High school Legacy

I was thinking about the past tonight, because

I’m a ridiculous insomniac when I have

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nothing to do in the coming days. But

 some thought lead to another and I was

reminded of The Assassination Game or

T.A.G for short, ya know incase we needed

to talk about something in front of

teachersThis game started out as inside

fun between me and a couple friends,

and ended up turning into a school wide 

game where one in every ten kids in my school of  over a thousand was playing it.

Here’s that story.


My junior year of high school we had some EOC (end of course exams), and these always took up a huge part of a few days at school. It was really like any public school system standardize test taking, assigned rooms for different subjects, and testing for hours on end. But between our tests we would have these little 1o minute breaks to stretch our legs, go bathroom and do that kind of thing.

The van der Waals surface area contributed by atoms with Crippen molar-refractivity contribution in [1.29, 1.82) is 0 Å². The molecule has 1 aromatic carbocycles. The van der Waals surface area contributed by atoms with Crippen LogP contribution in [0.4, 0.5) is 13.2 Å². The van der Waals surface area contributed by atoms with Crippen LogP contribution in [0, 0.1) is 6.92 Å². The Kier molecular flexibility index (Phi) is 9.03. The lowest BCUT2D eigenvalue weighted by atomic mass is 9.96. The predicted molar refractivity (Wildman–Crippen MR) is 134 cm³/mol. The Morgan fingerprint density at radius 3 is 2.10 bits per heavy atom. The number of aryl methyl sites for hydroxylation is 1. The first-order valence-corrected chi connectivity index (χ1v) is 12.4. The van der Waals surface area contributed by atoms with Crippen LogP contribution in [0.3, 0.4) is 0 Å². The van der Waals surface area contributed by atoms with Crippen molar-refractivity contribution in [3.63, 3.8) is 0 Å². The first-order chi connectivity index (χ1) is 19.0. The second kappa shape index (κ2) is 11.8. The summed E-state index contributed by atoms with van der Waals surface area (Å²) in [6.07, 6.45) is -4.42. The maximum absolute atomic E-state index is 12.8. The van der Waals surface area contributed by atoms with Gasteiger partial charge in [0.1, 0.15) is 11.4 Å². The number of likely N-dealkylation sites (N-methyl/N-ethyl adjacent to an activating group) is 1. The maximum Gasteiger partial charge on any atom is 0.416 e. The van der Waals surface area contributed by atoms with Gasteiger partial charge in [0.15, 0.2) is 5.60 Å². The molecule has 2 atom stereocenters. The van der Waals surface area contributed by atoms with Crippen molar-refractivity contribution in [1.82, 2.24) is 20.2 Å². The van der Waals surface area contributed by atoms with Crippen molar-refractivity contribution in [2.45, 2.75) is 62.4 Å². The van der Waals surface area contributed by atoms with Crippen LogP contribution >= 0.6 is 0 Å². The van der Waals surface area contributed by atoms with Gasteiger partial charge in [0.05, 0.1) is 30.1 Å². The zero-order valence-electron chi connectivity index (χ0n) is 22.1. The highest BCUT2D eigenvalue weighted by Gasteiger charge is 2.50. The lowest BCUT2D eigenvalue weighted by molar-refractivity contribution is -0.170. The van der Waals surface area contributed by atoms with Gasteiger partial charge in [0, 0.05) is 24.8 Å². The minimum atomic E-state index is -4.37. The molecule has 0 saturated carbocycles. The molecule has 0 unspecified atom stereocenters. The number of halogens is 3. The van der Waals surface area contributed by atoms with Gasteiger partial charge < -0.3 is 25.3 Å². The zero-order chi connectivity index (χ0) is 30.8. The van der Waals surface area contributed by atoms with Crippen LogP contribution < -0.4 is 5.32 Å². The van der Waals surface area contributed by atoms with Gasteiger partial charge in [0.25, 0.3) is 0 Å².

Well before one of these breaks me and my friends were talking about Assassins Creed, a game we’d all been really into at the time. And as we were talking about the game I had an idea. The thought was that during this little ten minute break we’d each have a target and sense most of the school was taking the tests the halls were packed. So we each had to try and assassinate our target, during these breaks, and when you’d assassinate your target you’d get your target’s target, then repeat. The crowded halls served as the perfect playing ground to disappear and reappear into. The Assassin with the most points at the end of the break won.